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the last passover...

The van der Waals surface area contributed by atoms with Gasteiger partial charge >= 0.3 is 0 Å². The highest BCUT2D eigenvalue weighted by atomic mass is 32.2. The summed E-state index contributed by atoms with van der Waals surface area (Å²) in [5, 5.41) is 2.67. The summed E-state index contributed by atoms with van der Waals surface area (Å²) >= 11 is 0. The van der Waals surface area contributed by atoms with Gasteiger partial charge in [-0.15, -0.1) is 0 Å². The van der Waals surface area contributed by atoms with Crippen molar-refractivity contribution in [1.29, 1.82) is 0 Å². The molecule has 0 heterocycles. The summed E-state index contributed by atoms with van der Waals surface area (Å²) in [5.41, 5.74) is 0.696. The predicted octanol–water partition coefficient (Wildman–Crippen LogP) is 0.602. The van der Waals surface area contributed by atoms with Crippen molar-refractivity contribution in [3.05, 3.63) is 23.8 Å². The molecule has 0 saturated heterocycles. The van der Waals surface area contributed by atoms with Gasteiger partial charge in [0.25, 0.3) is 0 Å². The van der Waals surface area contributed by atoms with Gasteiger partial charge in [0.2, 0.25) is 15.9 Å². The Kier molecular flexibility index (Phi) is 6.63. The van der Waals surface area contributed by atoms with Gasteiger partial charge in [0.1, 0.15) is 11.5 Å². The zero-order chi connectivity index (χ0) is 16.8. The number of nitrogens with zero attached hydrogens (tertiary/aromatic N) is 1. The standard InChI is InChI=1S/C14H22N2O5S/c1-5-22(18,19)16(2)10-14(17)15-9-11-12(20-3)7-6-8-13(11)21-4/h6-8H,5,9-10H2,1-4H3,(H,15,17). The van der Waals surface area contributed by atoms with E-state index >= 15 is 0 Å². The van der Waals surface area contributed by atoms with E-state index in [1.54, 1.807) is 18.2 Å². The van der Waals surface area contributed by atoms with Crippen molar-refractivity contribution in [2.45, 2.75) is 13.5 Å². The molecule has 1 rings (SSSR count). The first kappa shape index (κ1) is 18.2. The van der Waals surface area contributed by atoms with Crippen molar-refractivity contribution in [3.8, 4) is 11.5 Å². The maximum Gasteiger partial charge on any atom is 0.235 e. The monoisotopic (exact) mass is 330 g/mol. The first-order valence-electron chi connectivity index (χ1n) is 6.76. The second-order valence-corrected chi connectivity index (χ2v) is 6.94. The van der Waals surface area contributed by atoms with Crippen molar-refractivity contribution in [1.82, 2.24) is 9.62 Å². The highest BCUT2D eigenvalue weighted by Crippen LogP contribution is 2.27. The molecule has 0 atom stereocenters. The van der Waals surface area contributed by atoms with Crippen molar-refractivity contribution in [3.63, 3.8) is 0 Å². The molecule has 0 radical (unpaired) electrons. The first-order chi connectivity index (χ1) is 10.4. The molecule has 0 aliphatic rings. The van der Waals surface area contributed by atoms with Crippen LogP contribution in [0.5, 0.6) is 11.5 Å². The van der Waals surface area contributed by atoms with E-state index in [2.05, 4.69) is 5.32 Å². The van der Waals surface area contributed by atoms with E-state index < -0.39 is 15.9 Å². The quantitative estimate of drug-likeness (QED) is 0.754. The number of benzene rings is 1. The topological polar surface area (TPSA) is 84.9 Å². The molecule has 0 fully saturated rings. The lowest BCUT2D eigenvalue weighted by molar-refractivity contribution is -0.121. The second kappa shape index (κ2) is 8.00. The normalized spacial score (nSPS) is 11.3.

Passover was the first feast of the Jewish calendar, held every year, to commemorate Israel's deliverance from Egypt. This was done with the sacrifice of a spotless lamb. Jesus knew he had one last night to spend with his disciples and He would spend it keeping the Passover (Matthew 26:18). He was sovereignly in control of all the events that would take place and "earnestly desired" (Luke 22:15-16) to eat with them as if to usher in the True Lamb of God that was about to be sacrificed. During this feast Christ would take the role of the lowest servant and clothe himself with all humility and true holiness by washing His disciples feet...signifying their need to be cleansed inside from an external source. The night was a "typical" Jewish celebration, until the moment Jesus foretold the evil deed of betrayal that one of His disciples would be responsible for. I can only imagine what sort of "Debbie Downer" that must have put on the celebration. It was an unimaginable thought to His disciples who were grieved, that He would say such a thing (Mark 14:17-21). But although grieved, they all knew the potential for such treachery lay within their hearts as they asked, "Surely not I?". Of a most intriguiging side note, it is noble of the men that their first response was not fingerpointing but self-examination. We could learn a lot from those men. Maybe it was the fact that Jesus had already called them out for not washing each other's feet, or maybe it was their humility that Christ saw in their hearts from the very first day He called them to follow Him. Regardless, the men were no doubt questioning themselves as Jesus did not reveal who, but let the one who was to betray, reveal himself...and reveal himself he did (Matthew 26:25). After taking the cup and the bread, thus instituting the first Lord's Supper, and Christ seemingly establishing in their minds the theological meaning of His death, they sang hymns, which scholars believe are 5 chapters of Psalms beginning with 113. There is no way that the disciples could have understood the full context of Christ's actions and words that Passover night. Only after the next few days' events unfolded would these truths become clear to them and they would understand that their insufficiency would be met by Christ's sufficiency to redeem.

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